Former Long Beach Police Officer Says Department Fired Him For Being Gay
LOS ANGELES (CBSLA.com) — A former Long Beach police officer says the department fired him because he is gay.
Brent Record's lawyer told a jury Thursday that despite an exemplary work history, his client was fired after he came out and the department changed its opinion about him.
In his opening statement, Record's lawyer David Tibor said his client had a good service record and good relations with colleagues for the first seven of his eight years on the force. He said things changed for Record after he began being unfairly scrutinized by Sgts. Gerardo Prieto and Scott Jenson.
The two sergeants are co-defendants, along with the city, in the case alleging discrimination, harassment and retaliation.
"They were looking to get him terminated, that was clear," Tibor told the Los Angeles Superior Court jury.
Deputy Long Beach City Attorney Haleh Jenkins argued that Tibor was clearly not fired for being gay. She said several rank-and-file and supervisory members of the LBPD are gay and that the city has a large population of gay residents, including the mayor, Robert Garcia.
Jenkins said Record lost his job because he was afraid to handle the most serious of calls and did his best to avoid them. She said his actions "put the citizens of Long Beach in danger" and that he resisted attempts by the department management to correct his behavior.
After receiving complaints about Record from other officers, Prieto and Jenson monitored Record's behavior for a week and provided information to the department's internal affairs division, Jenkins said.
Then-Chief Jim McDonnell, now the Los Angeles County sheriff, made the decision to fire Record in November 2011 after finding true 14 of 15 serious allegations of misconduct filed against him, Jenkins said.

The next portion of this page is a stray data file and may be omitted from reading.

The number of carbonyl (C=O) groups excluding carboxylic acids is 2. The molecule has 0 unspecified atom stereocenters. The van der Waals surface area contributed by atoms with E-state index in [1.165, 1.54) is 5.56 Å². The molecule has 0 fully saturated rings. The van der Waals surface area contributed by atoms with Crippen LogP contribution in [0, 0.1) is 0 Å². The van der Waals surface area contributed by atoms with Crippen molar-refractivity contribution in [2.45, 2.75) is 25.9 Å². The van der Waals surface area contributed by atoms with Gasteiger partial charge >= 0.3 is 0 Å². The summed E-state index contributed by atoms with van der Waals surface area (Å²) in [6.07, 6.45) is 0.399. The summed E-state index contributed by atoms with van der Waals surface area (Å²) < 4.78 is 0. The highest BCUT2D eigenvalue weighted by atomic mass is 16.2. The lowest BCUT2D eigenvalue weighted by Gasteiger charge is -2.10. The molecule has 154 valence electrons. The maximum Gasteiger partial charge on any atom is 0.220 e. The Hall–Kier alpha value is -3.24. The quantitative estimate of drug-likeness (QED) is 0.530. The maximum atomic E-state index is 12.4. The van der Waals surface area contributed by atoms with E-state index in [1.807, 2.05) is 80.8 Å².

"The chief was very disappointed in the nature of his egregious actions," Jenkins said.
But according to Tibor, Record was subjected to derogatory remarks about being gay from fellow officers and also found fliers mocking him for his sexual preference, some of them left in the men's restroom.
Record complained to Lt. Elizabeth Griffin about being overly scrutinized by the two sergeants, but she gave the benefit of the doubt to Prieto and Jenson, Tibor said.
Tibor said Prieto and Jenson knew Record was gay and that he was once given an assignment on the basis of his sexuality after being told by one of the sergeants that it was "right up your alley."
Record, now 38, grew up in Long Beach where his father was a member of the force for 32 years, Tibor said.
Jenkins said that while Record was good at handling minor crimes, he was "less effective when it came to responding to more dangerous calls" involving "dead bodies" and "abused children." She said Prieto and Jenson outlined their expectations of him in the hope that he would improve before they began monitoring his conduct closely for six days.
"What they found out was shocking," Jenkins said, telling jurors that Record's alleged misconduct occurred "not once, but repeatedly."
Jenkins said that Griffin, whose responses to Record's complaints were criticized by Tibor, is herself gay. Jenkins said the fired officer never raised the issue of his sexuality until he filed the current lawsuit in July 2012.
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